Should be fine. Antistatic bags are very slightly conductive, but I doubt you can affect the operation of the RPi with it. They are typically made from PET which has a melting point of 260°C which is somewhat higher than the lead free solder 232°C, so if you are melting the bag you have other problems! I used mine in the cardboard box is came in (from ...


Adafruit have made an Acrylic snap-together case, available here. There are numerous cases available on eBay, see this listing for an example. You can also make a case out of lego, see here You can also print a case out of paper, see here PI-STACK® (ebay)(hi-res) Pibow


VHS-Pi (Credit to Maarten) as a case - built as a portable media server (when visiting friends) Includes: -RaspPi (duh) fully un-modified with the following directly connected --Ethernet 'break-out' cable --Audio 'break-out' cable (not fully completed yet) --5v Supplied over GPIO -7-Port D-link Hub (4 ports exposed, 3 for internal use) --Wifi dongle --...


Stay away from conductive surfaces, such as metal, it is very likely to damage your Pi and possibly other devices attached to the Pi. I frequently recommend a piece of paper as a useful surface for running circuit boards on, but that is only a short term solution, something resembling a real case should be purchased in the long run.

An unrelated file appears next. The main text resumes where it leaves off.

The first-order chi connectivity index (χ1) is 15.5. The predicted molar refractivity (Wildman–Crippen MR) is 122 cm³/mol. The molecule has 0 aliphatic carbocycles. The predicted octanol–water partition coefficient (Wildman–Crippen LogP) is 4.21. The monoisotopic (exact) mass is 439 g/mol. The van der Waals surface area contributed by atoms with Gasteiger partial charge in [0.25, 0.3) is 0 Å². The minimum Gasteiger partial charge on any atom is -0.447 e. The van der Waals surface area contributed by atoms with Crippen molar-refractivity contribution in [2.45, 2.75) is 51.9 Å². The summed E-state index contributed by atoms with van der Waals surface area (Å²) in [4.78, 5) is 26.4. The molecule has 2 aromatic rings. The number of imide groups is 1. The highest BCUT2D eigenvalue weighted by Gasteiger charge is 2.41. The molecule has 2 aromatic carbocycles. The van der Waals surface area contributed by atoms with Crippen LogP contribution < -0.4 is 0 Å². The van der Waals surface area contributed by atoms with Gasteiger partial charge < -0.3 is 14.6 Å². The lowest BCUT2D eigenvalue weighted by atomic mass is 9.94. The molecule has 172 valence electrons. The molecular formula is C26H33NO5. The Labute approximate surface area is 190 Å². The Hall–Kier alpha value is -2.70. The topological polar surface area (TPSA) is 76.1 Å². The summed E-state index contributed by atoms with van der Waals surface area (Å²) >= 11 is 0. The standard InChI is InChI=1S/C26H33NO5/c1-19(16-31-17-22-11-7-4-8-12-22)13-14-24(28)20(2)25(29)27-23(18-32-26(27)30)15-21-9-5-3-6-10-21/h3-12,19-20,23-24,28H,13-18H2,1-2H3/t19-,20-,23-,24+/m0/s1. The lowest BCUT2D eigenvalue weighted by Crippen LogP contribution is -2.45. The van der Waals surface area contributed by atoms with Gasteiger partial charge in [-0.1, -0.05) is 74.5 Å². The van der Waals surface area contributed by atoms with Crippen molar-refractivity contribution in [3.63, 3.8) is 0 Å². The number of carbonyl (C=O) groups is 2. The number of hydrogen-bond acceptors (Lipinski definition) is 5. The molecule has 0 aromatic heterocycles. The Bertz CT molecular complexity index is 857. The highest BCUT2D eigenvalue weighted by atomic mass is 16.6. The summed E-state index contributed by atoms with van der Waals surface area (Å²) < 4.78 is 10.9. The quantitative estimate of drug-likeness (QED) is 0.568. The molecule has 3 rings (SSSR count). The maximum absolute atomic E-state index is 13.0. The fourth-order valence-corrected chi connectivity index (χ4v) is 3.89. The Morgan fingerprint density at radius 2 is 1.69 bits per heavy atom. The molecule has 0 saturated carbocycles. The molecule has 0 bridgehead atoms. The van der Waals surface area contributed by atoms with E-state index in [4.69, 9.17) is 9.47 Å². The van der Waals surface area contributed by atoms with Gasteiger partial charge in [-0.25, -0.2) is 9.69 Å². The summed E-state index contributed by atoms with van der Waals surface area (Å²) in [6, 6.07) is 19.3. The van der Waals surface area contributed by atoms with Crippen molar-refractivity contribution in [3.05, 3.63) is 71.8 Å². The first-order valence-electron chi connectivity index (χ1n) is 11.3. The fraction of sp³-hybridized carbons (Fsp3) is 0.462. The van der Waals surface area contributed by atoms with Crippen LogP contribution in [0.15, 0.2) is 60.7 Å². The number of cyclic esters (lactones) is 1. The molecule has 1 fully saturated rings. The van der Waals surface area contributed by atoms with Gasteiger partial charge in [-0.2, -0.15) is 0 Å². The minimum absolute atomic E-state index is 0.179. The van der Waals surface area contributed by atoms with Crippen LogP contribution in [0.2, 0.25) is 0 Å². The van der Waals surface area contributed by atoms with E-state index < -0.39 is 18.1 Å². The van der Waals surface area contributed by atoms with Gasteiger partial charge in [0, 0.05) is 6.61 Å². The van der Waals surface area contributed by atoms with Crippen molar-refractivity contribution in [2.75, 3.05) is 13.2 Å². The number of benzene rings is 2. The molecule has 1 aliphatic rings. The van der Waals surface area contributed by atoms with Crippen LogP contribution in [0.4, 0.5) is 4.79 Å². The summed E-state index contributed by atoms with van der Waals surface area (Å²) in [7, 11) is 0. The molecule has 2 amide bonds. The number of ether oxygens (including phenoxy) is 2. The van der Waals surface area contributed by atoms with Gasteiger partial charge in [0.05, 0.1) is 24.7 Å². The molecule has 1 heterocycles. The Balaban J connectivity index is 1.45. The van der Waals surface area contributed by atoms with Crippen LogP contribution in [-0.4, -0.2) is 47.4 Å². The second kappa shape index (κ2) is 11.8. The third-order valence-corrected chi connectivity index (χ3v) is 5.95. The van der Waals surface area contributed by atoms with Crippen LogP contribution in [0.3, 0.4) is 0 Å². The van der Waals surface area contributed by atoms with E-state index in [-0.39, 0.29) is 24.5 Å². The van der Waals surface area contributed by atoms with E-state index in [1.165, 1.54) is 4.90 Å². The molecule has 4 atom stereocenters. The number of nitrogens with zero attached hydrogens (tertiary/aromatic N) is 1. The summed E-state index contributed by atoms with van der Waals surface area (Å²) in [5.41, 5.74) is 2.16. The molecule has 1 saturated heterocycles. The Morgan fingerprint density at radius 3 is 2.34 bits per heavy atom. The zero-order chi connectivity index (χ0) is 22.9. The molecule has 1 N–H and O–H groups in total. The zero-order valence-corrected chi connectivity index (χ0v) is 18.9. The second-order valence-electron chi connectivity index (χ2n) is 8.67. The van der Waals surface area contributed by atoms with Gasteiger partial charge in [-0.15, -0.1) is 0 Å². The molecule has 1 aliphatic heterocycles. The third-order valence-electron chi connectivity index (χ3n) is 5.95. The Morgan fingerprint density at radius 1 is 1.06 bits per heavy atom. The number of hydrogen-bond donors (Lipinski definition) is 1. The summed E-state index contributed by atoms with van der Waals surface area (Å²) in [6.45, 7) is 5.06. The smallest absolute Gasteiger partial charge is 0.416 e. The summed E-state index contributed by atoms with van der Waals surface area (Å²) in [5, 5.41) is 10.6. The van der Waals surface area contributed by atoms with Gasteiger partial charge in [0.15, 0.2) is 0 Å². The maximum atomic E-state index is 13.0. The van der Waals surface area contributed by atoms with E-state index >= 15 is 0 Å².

I have a 3D printed case. If you know anyone with access to a 3D printer, there are a variety of case designs freely available on thingiverse. I'm also in the midst of a case mod project to put my Raspberry Pi inside of a Sega Genesis cartridge. I'm also planning to use the box that the cartridge came in as an additional carrying case, as well. However, ...


More information on this will be available as and when the units start arriving with purchasers and we get a clearer picture of overclocking capabilities and such. To the best of my knowledge the figures from the benchmarking done by the blog are accurate: In terms of CPU temperature, the Raspberry Pi 3 runs significantly hotter than the Pi ...


For me: The pins, headers and external components look fragile and easily bent. It looks easy to accidentally short GPIO pins and other conductors on the Pi by (e.g.) dropping it on a coductive surface, brushing a conductive object against it or dropping a conductive object onto it while it is powered up. a number of the sockets, the HDMI connector in ...


Of course, if you have any Lego hanging around that's another easy solution. In fact, there was an article on the front page of the Raspberry Pi homepage detailing just that:


So far I just keep it in the box it came in from Farnell. You can cut holes for whichever ports you are using.


I'm looking at getting a professional case ordered, but in the meantime I built one out of Lego. It works surprisingly well at being effectively a prototype case, and it allows you to easily keep spaces open for ports.